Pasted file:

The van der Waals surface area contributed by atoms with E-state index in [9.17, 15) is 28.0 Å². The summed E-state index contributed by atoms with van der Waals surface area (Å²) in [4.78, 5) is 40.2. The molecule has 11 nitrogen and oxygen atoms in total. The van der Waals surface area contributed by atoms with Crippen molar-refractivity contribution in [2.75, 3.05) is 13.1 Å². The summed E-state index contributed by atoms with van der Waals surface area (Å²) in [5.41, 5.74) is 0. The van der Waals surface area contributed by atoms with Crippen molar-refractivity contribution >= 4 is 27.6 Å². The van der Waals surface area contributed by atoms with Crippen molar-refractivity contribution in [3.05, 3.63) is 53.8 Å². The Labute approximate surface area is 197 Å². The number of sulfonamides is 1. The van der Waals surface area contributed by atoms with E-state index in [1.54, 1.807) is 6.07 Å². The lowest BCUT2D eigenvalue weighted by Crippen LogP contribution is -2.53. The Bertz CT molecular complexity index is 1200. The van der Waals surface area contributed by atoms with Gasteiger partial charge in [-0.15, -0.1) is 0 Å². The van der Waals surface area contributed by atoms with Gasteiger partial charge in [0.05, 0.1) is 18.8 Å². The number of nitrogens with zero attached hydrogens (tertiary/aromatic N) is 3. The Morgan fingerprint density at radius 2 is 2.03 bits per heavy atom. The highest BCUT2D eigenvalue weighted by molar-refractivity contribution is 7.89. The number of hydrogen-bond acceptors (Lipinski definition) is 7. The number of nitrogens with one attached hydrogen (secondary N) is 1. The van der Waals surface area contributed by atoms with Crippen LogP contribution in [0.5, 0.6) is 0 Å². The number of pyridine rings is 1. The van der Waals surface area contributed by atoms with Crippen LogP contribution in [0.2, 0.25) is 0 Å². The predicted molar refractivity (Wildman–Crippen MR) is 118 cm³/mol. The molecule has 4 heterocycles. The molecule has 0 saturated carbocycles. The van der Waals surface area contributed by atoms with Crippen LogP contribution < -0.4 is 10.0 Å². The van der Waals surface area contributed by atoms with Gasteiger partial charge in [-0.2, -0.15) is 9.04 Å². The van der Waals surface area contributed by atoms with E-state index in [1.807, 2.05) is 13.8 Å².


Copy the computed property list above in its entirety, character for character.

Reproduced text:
The van der Waals surface area contributed by atoms with E-state index in [9.17, 15) is 28.0 Å². The summed E-state index contributed by atoms with van der Waals surface area (Å²) in [4.78, 5) is 40.2. The molecule has 11 nitrogen and oxygen atoms in total. The van der Waals surface area contributed by atoms with Crippen molar-refractivity contribution in [2.75, 3.05) is 13.1 Å². The summed E-state index contributed by atoms with van der Waals surface area (Å²) in [5.41, 5.74) is 0. The van der Waals surface area contributed by atoms with Crippen molar-refractivity contribution >= 4 is 27.6 Å². The van der Waals surface area contributed by atoms with Crippen molar-refractivity contribution in [3.05, 3.63) is 53.8 Å². The Labute approximate surface area is 197 Å². The number of sulfonamides is 1. The van der Waals surface area contributed by atoms with E-state index in [1.54, 1.807) is 6.07 Å². The lowest BCUT2D eigenvalue weighted by Crippen LogP contribution is -2.53. The Bertz CT molecular complexity index is 1200. The van der Waals surface area contributed by atoms with Gasteiger partial charge in [-0.15, -0.1) is 0 Å². The van der Waals surface area contributed by atoms with Gasteiger partial charge in [0.05, 0.1) is 18.8 Å². The number of nitrogens with zero attached hydrogens (tertiary/aromatic N) is 3. The Morgan fingerprint density at radius 2 is 2.03 bits per heavy atom. The highest BCUT2D eigenvalue weighted by molar-refractivity contribution is 7.89. The number of hydrogen-bond acceptors (Lipinski definition) is 7. The number of nitrogens with one attached hydrogen (secondary N) is 1. The van der Waals surface area contributed by atoms with Crippen LogP contribution in [0.5, 0.6) is 0 Å². The number of pyridine rings is 1. The van der Waals surface area contributed by atoms with Crippen LogP contribution in [0.2, 0.25) is 0 Å². The predicted molar refractivity (Wildman–Crippen MR) is 118 cm³/mol. The molecule has 4 heterocycles. The molecule has 0 saturated carbocycles. The van der Waals surface area contributed by atoms with Crippen LogP contribution < -0.4 is 10.0 Å². The van der Waals surface area contributed by atoms with Gasteiger partial charge in [-0.2, -0.15) is 9.04 Å². The van der Waals surface area contributed by atoms with E-state index in [1.807, 2.05) is 13.8 Å².